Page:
Back to Issue Forty-Four

The Decline and Fall of the Roman Empire


Near the end of his life, the artist painted six coffins
egg-shell white, filling them with the cadavers

of diseased sea stars found in tidepools
along the coast of San Luis Obispo.

When we enter the gallery, you spill the contents
of your tote bag into a metal tray: camera lens, pill organizer,

a fragment of orange rind shaped like Florida,
a bottle of smartwater, dyed gold with powdered electrolytes.

We know what’s coming. We’ve been texting back and forth
famous last words as a way of making light of it,

a record of the mind speaking to the mind in dulcet tones,
reminding the mind it is still here, for now.

Heraclitus: Can you turn wet water into dry?
Caligula: I am still very much alive.

It appears that what will happen, hasn’t happened yet.
So we fill the time with projects, Tokyo, memories

of its greedy koi fish, a ceramic bowl
of goji berries perfectly balanced on a tree branch.

We fatten the time until it bursts into artifacts:
sixteen photographs of a single puddle

taking shape in the red glow of your darkroom.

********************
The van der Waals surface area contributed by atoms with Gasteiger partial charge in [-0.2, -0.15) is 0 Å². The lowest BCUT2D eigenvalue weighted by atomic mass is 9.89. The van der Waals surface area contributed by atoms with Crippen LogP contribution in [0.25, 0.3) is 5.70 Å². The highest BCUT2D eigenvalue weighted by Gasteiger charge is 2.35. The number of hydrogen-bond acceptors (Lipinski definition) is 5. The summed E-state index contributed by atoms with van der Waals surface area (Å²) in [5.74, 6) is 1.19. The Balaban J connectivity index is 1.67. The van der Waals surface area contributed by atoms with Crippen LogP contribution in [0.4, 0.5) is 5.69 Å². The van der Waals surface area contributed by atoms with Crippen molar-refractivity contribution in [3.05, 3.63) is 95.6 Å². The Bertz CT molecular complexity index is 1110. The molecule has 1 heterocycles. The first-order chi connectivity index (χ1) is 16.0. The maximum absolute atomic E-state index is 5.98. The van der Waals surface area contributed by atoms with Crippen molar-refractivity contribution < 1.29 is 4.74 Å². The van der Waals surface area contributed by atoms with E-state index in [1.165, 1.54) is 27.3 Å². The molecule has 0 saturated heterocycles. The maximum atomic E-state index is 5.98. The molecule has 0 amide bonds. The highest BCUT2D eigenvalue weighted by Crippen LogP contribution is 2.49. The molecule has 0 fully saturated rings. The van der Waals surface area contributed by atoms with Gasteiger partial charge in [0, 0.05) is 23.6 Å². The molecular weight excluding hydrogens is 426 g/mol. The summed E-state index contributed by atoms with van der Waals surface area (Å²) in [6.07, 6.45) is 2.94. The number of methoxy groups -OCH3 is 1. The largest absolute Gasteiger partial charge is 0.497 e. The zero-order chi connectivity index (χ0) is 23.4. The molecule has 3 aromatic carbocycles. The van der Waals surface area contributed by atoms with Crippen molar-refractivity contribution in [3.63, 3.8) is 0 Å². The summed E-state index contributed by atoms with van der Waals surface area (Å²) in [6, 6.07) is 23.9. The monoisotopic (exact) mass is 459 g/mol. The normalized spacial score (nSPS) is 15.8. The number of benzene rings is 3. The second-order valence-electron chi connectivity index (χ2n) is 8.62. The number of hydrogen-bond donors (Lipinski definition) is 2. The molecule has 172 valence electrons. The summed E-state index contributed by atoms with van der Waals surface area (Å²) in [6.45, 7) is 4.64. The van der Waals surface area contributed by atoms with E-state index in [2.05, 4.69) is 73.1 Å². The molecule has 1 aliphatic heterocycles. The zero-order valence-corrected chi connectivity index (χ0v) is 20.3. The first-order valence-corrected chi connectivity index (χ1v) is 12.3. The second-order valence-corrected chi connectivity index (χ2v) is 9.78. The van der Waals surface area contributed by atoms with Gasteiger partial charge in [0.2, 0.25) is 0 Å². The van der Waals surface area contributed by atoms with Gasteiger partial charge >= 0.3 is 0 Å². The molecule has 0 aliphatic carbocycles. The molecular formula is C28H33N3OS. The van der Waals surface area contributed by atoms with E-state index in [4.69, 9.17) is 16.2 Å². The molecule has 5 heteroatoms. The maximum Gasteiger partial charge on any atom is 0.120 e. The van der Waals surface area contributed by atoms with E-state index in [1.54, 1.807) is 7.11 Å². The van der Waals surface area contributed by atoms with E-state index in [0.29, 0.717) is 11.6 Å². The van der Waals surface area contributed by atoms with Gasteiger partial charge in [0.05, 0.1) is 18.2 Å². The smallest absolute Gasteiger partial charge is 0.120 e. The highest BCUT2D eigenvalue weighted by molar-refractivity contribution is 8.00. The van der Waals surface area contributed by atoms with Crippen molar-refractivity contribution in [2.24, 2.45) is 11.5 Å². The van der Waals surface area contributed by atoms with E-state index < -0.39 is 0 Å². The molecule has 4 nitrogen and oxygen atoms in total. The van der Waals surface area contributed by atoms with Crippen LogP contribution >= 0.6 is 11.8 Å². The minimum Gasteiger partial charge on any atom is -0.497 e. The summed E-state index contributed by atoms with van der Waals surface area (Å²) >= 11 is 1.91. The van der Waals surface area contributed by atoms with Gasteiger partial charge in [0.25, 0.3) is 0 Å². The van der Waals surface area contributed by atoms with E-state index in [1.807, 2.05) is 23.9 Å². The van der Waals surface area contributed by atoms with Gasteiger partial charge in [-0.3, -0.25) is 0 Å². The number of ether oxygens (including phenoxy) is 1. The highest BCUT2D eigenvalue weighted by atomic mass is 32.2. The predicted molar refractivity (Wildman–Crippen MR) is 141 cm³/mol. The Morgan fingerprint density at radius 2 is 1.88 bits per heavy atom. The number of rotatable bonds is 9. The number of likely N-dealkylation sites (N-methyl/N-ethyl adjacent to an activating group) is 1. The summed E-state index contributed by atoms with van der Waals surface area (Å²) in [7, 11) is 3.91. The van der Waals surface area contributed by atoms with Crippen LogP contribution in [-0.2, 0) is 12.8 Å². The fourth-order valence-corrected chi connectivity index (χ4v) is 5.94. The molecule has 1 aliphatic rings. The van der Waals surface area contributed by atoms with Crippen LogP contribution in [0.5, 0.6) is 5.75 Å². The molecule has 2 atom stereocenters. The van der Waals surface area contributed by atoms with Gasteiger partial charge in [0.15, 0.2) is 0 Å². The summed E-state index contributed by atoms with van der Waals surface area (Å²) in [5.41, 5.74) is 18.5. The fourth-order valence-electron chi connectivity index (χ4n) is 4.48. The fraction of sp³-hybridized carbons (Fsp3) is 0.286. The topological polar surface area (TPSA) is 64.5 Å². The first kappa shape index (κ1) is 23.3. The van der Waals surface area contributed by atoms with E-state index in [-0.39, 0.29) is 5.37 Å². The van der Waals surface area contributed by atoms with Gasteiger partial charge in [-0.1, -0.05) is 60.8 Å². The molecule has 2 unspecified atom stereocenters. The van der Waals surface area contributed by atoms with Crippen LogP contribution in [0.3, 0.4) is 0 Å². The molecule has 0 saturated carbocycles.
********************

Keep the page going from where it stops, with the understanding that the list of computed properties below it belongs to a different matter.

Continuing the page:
A puddle you glimpsed the moon in, & stopped for.

A puddle that was just plain rain until it fell.


The Decline and Fall of the Roman Empire



Tate Modern

Inside the museum,
a distraction from grief,

an Alpine ibex built from the splintered
legs of a wooden chair.

Outside the museum, a patch of roses,
lab-conjured purples & oranges,

the overhead buzz
of a drone designed

to vibrate like a cicada
as it records.

It would very much like it
if I made a scene.


Debt is the only spoken language.
Men in pitch-black suits

whisper nearby, predicting the future
volatility of the Japanese Yen.

They will stretch their lunch hour
until it breaks,

stopping here & there to take
each other’s picture

with the Giacometti sculpture
of a starving dog,

waving at the camera
through the hole in its stomach.


In the Infinity Mirror Room, we find ourselves
multiplied, sieved through with light,

pre-verbal & formless, slathered
in a galaxy of microplastic stars.

God, inch by inch,
is losing its purpose.

No noun could hold all of this endless space,
but we will speak until we capture it.

In thirty minutes, the bankers will return
to the trading floor, & I will go bury a friend.

If you look closely, you can even see
the future from here.


Matthew Tuckner is a writer from New York. He is currently an MFA candidate in creative writing at NYU, where he was poetry editor of Washington Square Review and taught in the undergraduate writing program. He is the recipient of a University Prize from the Academy of American Poets and the winner of the 2022 Yellowwood Poetry Prize, selected by Paige Lewis. His poems have appeared or are forthcoming in American Poetry Review, 32 Poems, Copper Nickel, The Colorado Review, Pleiades, West Branch, The Cincinnati Review, Southeast Review, The Missouri Review, and Bennington Review, among others.

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